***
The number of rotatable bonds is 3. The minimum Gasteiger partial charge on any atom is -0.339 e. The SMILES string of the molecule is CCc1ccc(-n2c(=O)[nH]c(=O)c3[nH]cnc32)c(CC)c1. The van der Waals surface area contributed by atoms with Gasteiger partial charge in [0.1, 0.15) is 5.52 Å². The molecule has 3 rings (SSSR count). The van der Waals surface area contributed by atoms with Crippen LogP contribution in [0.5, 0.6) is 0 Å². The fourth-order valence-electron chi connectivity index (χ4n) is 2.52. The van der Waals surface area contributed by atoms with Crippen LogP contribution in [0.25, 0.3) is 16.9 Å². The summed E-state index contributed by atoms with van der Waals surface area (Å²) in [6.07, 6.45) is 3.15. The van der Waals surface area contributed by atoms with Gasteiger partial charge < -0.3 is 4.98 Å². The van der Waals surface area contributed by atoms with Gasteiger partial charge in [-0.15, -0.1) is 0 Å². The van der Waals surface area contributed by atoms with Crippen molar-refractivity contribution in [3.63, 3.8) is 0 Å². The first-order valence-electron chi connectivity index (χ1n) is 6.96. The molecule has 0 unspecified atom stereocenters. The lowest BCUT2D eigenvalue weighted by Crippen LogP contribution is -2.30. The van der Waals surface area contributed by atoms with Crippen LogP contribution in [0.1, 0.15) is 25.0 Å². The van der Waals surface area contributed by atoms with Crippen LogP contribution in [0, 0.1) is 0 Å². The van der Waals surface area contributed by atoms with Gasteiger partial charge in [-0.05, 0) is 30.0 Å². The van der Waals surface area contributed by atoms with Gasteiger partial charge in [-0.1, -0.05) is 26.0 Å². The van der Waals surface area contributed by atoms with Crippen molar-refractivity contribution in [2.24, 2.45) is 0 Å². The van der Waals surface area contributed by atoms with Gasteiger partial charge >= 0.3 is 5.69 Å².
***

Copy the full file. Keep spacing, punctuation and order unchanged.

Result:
The number of rotatable bonds is 3. The minimum Gasteiger partial charge on any atom is -0.339 e. The SMILES string of the molecule is CCc1ccc(-n2c(=O)[nH]c(=O)c3[nH]cnc32)c(CC)c1. The van der Waals surface area contributed by atoms with Gasteiger partial charge in [0.1, 0.15) is 5.52 Å². The molecule has 3 rings (SSSR count). The van der Waals surface area contributed by atoms with Crippen LogP contribution in [0.5, 0.6) is 0 Å². The fourth-order valence-electron chi connectivity index (χ4n) is 2.52. The van der Waals surface area contributed by atoms with Crippen LogP contribution in [0.25, 0.3) is 16.9 Å². The summed E-state index contributed by atoms with van der Waals surface area (Å²) in [6.07, 6.45) is 3.15. The van der Waals surface area contributed by atoms with Gasteiger partial charge < -0.3 is 4.98 Å². The van der Waals surface area contributed by atoms with Gasteiger partial charge in [-0.15, -0.1) is 0 Å². The van der Waals surface area contributed by atoms with Crippen molar-refractivity contribution in [3.63, 3.8) is 0 Å². The first-order valence-electron chi connectivity index (χ1n) is 6.96. The molecule has 0 unspecified atom stereocenters. The lowest BCUT2D eigenvalue weighted by Crippen LogP contribution is -2.30. The van der Waals surface area contributed by atoms with Crippen LogP contribution in [0.1, 0.15) is 25.0 Å². The van der Waals surface area contributed by atoms with Crippen LogP contribution in [0, 0.1) is 0 Å². The van der Waals surface area contributed by atoms with Gasteiger partial charge in [-0.05, 0) is 30.0 Å². The van der Waals surface area contributed by atoms with Gasteiger partial charge in [-0.1, -0.05) is 26.0 Å². The van der Waals surface area contributed by atoms with Crippen molar-refractivity contribution in [2.24, 2.45) is 0 Å². The van der Waals surface area contributed by atoms with Gasteiger partial charge >= 0.3 is 5.69 Å².